The words vertical and horizontal are nominally used throughout this application with reference to a ground plane. Ground plane 151 may readily take the form of a finite planar conductor which may be oriented in an infinite number of positions without affecting the operation of the antenna relative thereto. Thus, the terms vertical and horizontal are not intended to limit the functional position of the claimed antennas.
FIGS. 2A-C illustrate various views of an antenna configured in accordance with an embodiment of the present invention. FIGS. 2A and 2C show top and end views of antenna 200, while FIG. 2B shows a side schematic view.
Antenna 200 is formed on a ground plane 201 and generally includes a vertical planar conductor 204, a horizontal planar conductor 202, a meanderline 208 interconnecting the vertical and horizontal planar conductors 202, 204, a signal coupling means 203, and a third conductor 212 connecting the horizontal planar conductor 202 to ground. In addition, a shaped conductor 210 is connected to the horizontal conductor 202 and extends towards the vertical conductor 204.
Vertical planar conductor 204 is generally oriented perpendicularly with respect to ground plane 201. Signal coupling means 203 is connected to planar conductor 204 near the ground plane 201 and couples signals for the antenna with respect to ground plane 201. Coupling signals for the antenna is intended to mean both the excitation of antenna 200 with a transmission signal and the extraction of signals sensed by antenna 200 for processing by a receiver. Planar conductor 204 also includes a substantially straight edge 214 located along the top of conductor 204 relative to ground plane 201.
Horizontal planar conductor 202 is oriented substantially parallel to ground plane 201 and perpendicularly to planar conductor 204. Horizontal planar conductor 202 includes a substantially straight edge 216, which is oriented parallel and proximal to edge 214 of conductor 204. These two edges 214, 216 define a gap 206 which separates conductors 204 and 202. Gap 206 creates capacitance between planar conductors 204, 202 as determined by the spacing or size of gap 206 and the proximal lengths of edges 214 and 216. Planar conductor 202 is shown to have a maximum length dimension 211 and a maximum width dimension 213 in FIG. 2A. Length dimension 211 extends from the gap 206 to an end 215 which extends away from gap 206.
Planar conductor 202 may have a triangular shape as shown in FIGS. 1 and 2A, with one corner forming the extending end 215 in the direction away from gap 206. This particular triangular shape includes a pair of equilateral sides located on either side of the extending corner 215. Note that the triangular shape is not intended as a limitation on the present invention, and other geometric shapes can be used here as well.
Meanderline 208 is connected between planar conductors 204, 202 and across gap 206. Meanderline 208 may be constructed, for example, in accordance with conventional techniques, and generally includes two or more sequential sections having alternating impedance values. Although only two sections are shown for meanderline 208, the actual number used will depend upon the desired electrical length for the particular application. Meanderline 208 is physically mounted to vertical planar conductor 204, which creates a relative ground plane for meanderline 208.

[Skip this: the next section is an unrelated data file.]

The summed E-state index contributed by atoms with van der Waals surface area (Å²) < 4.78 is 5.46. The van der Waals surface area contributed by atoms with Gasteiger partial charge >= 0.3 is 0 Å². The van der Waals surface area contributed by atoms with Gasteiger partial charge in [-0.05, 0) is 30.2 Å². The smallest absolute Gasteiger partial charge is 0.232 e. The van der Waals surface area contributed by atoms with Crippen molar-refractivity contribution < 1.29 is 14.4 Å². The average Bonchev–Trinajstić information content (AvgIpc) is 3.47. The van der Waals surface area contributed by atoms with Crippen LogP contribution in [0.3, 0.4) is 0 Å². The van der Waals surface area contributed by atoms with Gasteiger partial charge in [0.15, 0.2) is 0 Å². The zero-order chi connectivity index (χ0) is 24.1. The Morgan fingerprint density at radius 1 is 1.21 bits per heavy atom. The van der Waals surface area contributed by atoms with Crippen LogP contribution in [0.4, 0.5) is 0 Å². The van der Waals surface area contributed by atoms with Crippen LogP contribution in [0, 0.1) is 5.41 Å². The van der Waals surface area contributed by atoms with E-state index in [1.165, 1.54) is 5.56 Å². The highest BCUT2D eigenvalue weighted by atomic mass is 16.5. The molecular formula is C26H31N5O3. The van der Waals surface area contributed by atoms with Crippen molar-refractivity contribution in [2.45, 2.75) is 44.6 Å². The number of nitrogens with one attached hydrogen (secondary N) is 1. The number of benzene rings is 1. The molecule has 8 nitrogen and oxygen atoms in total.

FIG. 2C shows that meanderline 208 has the width of a typical transmission line for the purpose of creating the relative functional impedance values thereof for the design frequencies of antenna 200.
Shaped conductor 210 is used to further enhance the capacitance created between planar conductor 204 and 202. Conductor 210 is connected to horizontal conductor 202 and extends towards vertical conductor 204. A planar section 218 of conductor 210 is oriented substantially parallel to vertical planar conductor 204. Conductor 210 creates additional capacitance in relation to planar conductor 204 by means of proximity of the two surface areas.
For this reason, conductor 210 is adapted for adjustment with respect to conductor 204. In one embodiment, conductor 210 may be made from a malleable material, such as copper, which holds its shape after being bent into the desired position. Additionally, a more precise physical spacer made of dielectric material may be placed between the conductors 210 and 204. Other suitable configurations may be used here as well. Note that the addition of planar section 218 further increases capacitance by providing a greater proximal surface area.
As mentioned horizontal planar conductor 202 is connected to ground by a third conductor 212. Conductor 212 may take various forms and is shown in FIG. 2C to have a portion 220 formed as a transmission line. Transmission line portion 220 may extend up to horizontal conductor 202, or it may have some other suitable shape such as the impedance matching section 222. Conductor 212 is connected to horizontal conductor 202 at some point 217 between the gap and the extending end 215.